Carol Rama, Bricolage, 1967. Tècnica mixta sobre paper, 43,5 x 54,5 cm.
BARCELONA.- The ‘advantages of being a woman artist’, according to the Guerrilla Girls are ‘knowing your career might pick up after you’re eighty. Being reassured that whatever kind of art you make it will be labeled “feminine”. Being included in revised versions of art history.’ All these predictions have come true in the case of the Italian artist Carol Rama, to whom the Museu d’Art Contemporani de Barcelona dedicates a large exhibition. Ignored for decades by official art history discourses, Rama’s work, spanning eight decades (1936–2006), challenges the dominant narratives and offers a dissident representation of female sexuality. With a selection of two hundred works, this exhibition offers a guide through the artist’s various creative moments, which are indispensable for understanding the later production and work of many relevant twentieth century artists.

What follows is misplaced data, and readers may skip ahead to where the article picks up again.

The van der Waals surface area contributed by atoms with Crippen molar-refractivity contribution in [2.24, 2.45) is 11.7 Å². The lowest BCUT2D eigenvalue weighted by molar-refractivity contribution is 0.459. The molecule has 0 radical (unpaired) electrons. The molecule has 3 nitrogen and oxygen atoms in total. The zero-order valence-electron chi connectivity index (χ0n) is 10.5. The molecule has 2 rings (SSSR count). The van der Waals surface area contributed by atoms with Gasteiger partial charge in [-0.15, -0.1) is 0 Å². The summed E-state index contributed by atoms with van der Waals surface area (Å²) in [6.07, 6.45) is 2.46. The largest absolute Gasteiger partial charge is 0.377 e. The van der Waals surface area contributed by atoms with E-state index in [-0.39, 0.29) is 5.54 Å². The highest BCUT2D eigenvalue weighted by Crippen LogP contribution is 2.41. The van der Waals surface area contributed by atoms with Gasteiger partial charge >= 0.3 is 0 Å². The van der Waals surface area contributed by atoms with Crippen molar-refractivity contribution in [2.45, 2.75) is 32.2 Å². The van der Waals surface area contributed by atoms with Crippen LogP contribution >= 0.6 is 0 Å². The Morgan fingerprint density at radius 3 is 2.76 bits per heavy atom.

Full story courtesy ArtDaily: MACBA brings together 200 works in the largest retrospective of Carol Rama’s work to date.
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